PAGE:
The Aegis Trust's work to ensure that international justice is effective includes:
1. Innovative work to support and explain the role of the International Criminal Court, particularly with regards to Sudan and the Democratic Republic of Congo
- The arrest warrants and supporting material can be dry and inaccessible. In order to make these more accessible we have made films about both the perpetrators and victims in Darfur, created the 'wanted for war crimes' campaign about Ali Kushayb and Ahmad Harun, created Facebook applications: War Crimes Wanted List, a Google Earth layer and Google Maps depicting the whereabouts of Ahmad Harun and Ali Kushayb and have conducted extensive media and political work in support of the court. We are a founding member of the Justice for Darfur campaign.
- These films have been seen extensively in Sudan, Egypt and other African countries, and by UN diplomats in New York. The material we've produced has been covered by the International Herald Tribune, the Economist, Le Monde, several Egyptian newspapers, BBC Newsnight, BBC News Online, CNN, the Guardian, Boston Globe and many others.
- We have recently launched the Lubanga Chronicles Project. This project, based in the DRC and The Hague, follows the International Criminal Court's first trial - the case of former Congolese rebel commander Thomas Lubanga Dyilo. The project will chronicle the case widely through daily reports and audio clips that will be broadcast on local DRC radio stations in affected communities.
2. Policy work and advocacy. Our report, on the enforcement of international criminal law, made the following recommendations:
- A new convention on Crimes Against Humanity to enable those states not wishing to join the ICC to incorporate Crimes Against Humanity into their statute books;
- Greater use of extra-territorial jurisdiction – including through establishing a new optional protocol to the Genocide Convention;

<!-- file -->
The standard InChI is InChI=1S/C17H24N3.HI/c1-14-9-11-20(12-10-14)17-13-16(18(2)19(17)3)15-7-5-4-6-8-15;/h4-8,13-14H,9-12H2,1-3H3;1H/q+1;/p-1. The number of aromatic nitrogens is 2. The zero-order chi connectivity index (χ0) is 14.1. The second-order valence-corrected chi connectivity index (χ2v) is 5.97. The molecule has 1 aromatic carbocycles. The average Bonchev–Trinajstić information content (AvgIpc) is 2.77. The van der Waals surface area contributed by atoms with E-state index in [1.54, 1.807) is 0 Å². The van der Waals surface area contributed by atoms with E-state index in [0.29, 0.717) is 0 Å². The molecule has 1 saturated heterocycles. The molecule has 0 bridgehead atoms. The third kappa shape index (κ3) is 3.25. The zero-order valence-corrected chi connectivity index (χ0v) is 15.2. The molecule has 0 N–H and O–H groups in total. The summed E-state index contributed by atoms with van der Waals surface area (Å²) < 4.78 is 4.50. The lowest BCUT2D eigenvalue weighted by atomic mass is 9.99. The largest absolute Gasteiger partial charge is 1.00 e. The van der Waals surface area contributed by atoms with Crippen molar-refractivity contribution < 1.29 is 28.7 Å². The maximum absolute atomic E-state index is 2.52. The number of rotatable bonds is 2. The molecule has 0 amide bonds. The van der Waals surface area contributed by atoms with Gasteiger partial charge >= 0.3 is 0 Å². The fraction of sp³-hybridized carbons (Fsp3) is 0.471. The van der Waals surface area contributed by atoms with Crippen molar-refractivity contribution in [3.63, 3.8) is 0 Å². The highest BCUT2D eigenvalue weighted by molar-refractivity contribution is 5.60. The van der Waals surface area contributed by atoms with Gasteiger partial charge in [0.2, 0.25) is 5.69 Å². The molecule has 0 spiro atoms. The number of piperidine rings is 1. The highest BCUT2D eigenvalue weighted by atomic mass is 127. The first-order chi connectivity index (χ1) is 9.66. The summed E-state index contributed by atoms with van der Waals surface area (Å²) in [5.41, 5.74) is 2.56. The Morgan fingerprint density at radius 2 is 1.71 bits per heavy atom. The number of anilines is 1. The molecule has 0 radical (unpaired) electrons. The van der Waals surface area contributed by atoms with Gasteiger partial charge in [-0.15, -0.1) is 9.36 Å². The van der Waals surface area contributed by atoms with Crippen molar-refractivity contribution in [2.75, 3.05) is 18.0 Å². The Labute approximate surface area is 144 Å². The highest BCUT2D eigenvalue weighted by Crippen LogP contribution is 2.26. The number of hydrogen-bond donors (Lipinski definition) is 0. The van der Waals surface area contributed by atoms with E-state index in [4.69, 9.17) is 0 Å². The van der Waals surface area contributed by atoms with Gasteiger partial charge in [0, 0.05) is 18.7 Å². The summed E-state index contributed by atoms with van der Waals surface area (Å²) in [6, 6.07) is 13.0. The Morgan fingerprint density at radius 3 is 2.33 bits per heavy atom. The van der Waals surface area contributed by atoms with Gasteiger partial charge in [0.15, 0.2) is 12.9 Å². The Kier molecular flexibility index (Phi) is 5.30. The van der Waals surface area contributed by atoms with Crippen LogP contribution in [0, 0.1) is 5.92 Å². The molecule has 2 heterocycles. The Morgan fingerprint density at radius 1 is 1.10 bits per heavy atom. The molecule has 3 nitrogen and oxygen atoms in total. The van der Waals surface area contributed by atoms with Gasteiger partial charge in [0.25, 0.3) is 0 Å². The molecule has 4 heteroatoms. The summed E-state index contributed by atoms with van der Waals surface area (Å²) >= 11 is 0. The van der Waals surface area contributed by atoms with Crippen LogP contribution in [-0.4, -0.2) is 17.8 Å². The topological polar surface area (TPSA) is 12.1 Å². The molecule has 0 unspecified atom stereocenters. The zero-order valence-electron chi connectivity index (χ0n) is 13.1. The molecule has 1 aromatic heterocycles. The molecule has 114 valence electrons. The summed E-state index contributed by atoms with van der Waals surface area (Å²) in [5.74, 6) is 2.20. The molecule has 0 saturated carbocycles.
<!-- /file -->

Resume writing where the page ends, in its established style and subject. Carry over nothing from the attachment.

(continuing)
- A common fund to finance extra-territorial trials – such as that planned by Senegal for former Chadian dictator and alleged torturer Hissène Habré;
- Specialist war crimes units in national police forces and prosecuting authorities, to build up expertise in complex investigations;
- Concerted political efforts to enforce international criminal law when seeking to arrest the ‘big fish’ - which sometimes may require conditionality and targeted sanctions in order to effect the arrest and surrender of a suspect to the international criminal court.
3. Advocacy work to strengthen UK law on war crimes, crimes against humanity and genocide. Our work has led to:
- A change in British law on genocide, war crimes and crimes against humanity! As part of a year long campaign, Aegis has undertaken research and policy work; a media campaign; and a parliamentary campaign to highlight the issue of gaps in UK law on international crimes. In practice, these loopholes meant that there were impunity gaps in the current British law, which meant that people suspected of the most heinous crimes could be present in Britain without any prospect of trial or prosecution.
- There was widespread media coverage of the campaign. Aegis' recommendations to strengthen the law were taken up by Lord Carlile QC, Baroness D'Souza and Lord Falconer QC, who tabled amendments to the Justice and Coroners Bill. The Campaign also provoked the decision of the Joint Committee on Human Rights to launch an inquiry in UK legislation on genocide and related offences. On 7th July 2009, the Government announced that it would be expanding British law on genocide, war crimes and crimes against humanity to cover any crime committed since 1991 (the previous date was 2001). This was a major victory for the campaign. We are now focusing on securing our second demand - that people who are present in the UK should be liable to prosecution (the current law states that a person must be resident).
4. Practical efforts to set up the 'Wanted for War Crimes' project:
- This is designed to create a network of NGOs, investigators, lawyers and other groups willing to share information and evidence about people suspected of war crimes, torture, crimes against humanity or genocide; helping to build prima-facie cases against a suspect so that national police and investigators can quickly obtain an arrest warrant or make an extradition request.